Staffordshire Historical Collections, Vol. 4. Originally published by Staffordshire Record Society, London, 1883.
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Church Eaton Church.
The Church of Eyton is an ancient foundation which existed in Saxon times. It was given to the Nuns of Pollesworth, in Warwickshire, towards the close of the eleventh century, or very early in the twelfth century, by Edelina, the Lady of Eyton, and confirmed, as I suppose, by her relative and chief lord, Robert de Stafford. (fn. 1) As the right of Godwin, the Priest of the said Church, was specifically reserved to him, I presume that the Abbess and Convent did not enter into possession of the fruits of the benefice until after his decease. From after that time it appears that they received twothirds of the income. The Vicar who served the Church retained the other third, out of which he had to pay them a further sum of 3 marks annually for the demesne of the Church. (fn. 2)
It has been stated in speaking of the manor that in 1198 a suit was commenced in the King's Court at Westminster, between the Abbess of Pollesworth and Eva de Longford, the granddaughter of Edelina, concerning the advowson of the Church of Eyton, which was decided in favour of the Abbess in 1203. I presume, therefore, that the above-mentioned arrangement continued in force till about the year 1260, when the decision was challenged by Adam de Brumpton, the grandson of Eva, who claimed against the Abbess the right to present to the Church, then vacant by the death of William de Eyton, the late Vicar.
This dispute was determined by Roger Meuland, Bishop of Coventry and Lichfield, with the consent of his chapter. By his award, which is dated on 1st April, 1260, it was settled that the Lord of Eyton and his heirs should nominate a fit Clerk to the Abbess and her Convent, who should present the same Clerk, and no other, to the Bishop for admission and institution. The said Clerk, before his institution, was to swear that he would pay to the said Abbess and her Convent an annual pension of 20 marks from the fruits of the benefice in lieu of their claim to two-thirds of the income. (fn. 2) This arrangement seems to have been accepted and acted upon for more than two centuries afterwards; but there is no institution of a Clerk recorded in the Diocesan Register till the year 1305. The Church, which was situate in the Deanery of Lapley-cum-Tresel, was valued for Pope Nicholas's Taxation, in 1291, at 30 marks, i.e., £20.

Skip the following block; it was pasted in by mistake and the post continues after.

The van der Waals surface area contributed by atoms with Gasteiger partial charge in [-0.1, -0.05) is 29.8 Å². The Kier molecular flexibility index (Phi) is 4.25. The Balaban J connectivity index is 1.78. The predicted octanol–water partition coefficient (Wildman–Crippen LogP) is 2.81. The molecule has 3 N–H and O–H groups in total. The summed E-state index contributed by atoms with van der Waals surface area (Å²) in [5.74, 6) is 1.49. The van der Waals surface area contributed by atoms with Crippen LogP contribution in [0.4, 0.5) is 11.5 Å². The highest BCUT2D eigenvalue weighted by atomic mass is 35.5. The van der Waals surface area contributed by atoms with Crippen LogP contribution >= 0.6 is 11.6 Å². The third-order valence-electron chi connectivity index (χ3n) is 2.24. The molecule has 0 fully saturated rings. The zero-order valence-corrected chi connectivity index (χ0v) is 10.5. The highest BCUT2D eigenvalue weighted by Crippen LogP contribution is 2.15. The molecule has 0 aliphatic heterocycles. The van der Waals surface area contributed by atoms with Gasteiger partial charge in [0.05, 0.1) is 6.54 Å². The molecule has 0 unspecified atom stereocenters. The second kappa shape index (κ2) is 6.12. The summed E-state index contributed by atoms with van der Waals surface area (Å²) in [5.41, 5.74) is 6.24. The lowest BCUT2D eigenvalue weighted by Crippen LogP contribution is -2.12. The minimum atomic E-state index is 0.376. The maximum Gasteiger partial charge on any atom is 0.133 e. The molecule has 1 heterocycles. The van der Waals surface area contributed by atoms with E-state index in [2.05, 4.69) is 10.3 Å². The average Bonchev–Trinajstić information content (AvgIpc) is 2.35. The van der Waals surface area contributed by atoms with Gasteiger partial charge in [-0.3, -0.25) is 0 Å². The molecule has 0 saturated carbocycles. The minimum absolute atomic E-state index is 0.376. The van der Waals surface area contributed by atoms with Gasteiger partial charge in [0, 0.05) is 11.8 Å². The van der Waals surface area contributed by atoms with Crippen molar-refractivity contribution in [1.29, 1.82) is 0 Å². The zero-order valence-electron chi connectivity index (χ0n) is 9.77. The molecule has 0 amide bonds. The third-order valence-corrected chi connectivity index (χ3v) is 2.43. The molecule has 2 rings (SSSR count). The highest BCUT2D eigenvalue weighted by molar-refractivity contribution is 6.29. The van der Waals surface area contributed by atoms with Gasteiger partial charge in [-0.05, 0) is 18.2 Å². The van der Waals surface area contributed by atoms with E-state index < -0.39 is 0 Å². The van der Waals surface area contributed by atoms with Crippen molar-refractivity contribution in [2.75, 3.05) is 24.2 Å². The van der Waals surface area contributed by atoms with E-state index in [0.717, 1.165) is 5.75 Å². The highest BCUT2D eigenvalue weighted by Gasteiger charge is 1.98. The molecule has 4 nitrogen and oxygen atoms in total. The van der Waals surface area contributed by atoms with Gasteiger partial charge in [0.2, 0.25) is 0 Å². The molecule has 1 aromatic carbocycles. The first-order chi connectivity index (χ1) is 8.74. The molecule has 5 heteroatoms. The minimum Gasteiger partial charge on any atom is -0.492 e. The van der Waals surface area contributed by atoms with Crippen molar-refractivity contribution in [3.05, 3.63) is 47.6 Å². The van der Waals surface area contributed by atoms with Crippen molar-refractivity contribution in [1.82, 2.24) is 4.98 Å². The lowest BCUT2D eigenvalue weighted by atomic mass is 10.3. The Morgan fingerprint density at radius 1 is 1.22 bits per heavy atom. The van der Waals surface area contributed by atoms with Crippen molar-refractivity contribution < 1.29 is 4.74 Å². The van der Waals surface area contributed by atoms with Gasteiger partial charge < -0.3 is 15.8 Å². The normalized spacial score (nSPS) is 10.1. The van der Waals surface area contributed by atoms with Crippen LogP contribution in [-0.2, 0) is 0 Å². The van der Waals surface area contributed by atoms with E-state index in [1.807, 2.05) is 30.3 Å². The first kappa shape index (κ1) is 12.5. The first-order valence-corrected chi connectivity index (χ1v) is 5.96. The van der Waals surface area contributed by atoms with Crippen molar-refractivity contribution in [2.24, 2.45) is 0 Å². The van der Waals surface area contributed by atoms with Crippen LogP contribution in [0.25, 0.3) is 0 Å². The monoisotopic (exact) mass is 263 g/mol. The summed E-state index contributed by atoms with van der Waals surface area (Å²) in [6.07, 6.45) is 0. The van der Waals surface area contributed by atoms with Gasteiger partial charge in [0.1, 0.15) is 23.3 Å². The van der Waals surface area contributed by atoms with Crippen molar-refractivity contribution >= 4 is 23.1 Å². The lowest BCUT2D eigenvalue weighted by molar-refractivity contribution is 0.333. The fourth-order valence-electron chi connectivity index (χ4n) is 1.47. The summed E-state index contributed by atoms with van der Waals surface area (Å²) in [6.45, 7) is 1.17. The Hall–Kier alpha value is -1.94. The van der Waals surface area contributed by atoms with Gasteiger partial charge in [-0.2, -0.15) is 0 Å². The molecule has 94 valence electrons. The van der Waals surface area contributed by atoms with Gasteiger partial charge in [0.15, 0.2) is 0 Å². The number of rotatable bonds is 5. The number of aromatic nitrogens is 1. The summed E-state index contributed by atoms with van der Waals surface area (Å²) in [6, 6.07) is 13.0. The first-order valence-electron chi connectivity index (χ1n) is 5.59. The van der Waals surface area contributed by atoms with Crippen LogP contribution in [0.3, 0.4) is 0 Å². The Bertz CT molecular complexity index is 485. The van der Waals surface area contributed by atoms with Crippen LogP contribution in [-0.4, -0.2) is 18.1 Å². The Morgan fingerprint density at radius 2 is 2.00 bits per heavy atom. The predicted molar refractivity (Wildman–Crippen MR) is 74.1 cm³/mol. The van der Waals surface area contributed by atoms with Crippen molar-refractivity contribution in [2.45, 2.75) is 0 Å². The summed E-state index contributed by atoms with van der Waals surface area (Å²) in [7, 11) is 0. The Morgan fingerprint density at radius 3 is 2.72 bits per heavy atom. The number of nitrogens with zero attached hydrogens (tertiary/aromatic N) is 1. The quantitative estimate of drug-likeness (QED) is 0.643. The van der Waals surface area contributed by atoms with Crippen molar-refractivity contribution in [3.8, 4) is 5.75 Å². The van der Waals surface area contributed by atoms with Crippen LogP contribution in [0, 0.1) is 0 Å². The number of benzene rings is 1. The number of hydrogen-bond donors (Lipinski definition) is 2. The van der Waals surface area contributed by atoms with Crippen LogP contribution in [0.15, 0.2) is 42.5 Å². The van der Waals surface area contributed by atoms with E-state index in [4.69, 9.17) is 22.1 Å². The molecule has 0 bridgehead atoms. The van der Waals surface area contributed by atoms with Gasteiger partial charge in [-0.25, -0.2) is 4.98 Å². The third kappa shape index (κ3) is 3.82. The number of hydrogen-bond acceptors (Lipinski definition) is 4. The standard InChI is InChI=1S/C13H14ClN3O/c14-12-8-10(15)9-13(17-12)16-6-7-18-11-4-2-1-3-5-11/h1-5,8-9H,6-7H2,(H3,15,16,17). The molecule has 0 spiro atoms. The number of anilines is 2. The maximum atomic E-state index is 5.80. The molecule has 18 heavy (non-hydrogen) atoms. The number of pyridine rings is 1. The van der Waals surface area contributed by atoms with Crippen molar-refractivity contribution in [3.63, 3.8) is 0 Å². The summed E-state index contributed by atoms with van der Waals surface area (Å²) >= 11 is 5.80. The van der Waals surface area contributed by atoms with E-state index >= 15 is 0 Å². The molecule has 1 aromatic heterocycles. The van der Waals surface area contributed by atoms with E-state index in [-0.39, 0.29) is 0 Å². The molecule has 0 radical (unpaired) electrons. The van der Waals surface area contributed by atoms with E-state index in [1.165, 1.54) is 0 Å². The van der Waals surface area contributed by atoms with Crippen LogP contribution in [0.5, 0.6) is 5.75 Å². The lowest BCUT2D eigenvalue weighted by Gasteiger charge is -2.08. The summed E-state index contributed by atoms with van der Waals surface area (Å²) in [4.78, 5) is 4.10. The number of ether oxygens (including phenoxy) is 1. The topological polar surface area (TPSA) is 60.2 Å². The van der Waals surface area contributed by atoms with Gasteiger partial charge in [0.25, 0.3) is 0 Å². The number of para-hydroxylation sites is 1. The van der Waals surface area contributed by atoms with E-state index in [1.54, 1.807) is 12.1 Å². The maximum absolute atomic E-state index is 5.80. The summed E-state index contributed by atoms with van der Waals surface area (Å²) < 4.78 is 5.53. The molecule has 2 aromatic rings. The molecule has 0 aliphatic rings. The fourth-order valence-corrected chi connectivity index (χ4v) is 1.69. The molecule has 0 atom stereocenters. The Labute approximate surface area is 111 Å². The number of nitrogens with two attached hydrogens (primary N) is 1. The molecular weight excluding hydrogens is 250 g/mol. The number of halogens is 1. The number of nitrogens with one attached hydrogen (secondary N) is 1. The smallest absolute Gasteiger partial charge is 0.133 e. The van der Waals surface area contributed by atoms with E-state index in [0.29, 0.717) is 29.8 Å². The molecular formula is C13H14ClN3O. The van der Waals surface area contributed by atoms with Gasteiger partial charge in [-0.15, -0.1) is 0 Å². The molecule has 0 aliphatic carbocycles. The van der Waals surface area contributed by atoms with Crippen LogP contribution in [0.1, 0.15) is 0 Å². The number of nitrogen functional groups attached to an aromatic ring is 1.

The Valor Ecclesiasticus of 1534–35 gives Thomas Sall, Clerk, as Parson there.
From which are to be deducted the following payments, viz.:—
Incumbents of Church Eaton.
XIII. kal., April. (i.e., 20th March), 1305, Hugh de Hotoft was admitted to the Church of Eyton, to which he was presented by the Abbess and Convent of Pollesworth, on the nomination of Sir Adam de Brympton, Knight, and promised to pay to the said ladies a pension of 20 marks, which was due to them by ancient custom. (fn. 3)
VII. kal., Februarii, 1310 (i.e., 26th January, 1311), Thomas, son of Sir Adam de Brympton, Knight, Acolyte, was admitted to the Church of Eyton, void by the resignation of Sir Hugh de Hoctot, to which he was presented by the Abbess and Convent, and swore to pay their annual pension of 20 marks. (fn. 4)
VIII. id., Januarii, 1320 (i.e., 6th January, 1321), William de Ipstones was admitted to the Church of Eyton-juxta-Gnousale, to which he was presented by the Abbess and her Convent on the nomination of the heir of Sir Adam Brumpton, reserving to the Nuns the annual pension which had been secured to them by the ordination of the late Bishop, Roger (Meuland); the said Church being void by the resignation of Thomas Brumpton, the late Rector, who had resigned iij. id., Decemb. (11th December), 1319. (fn. 5)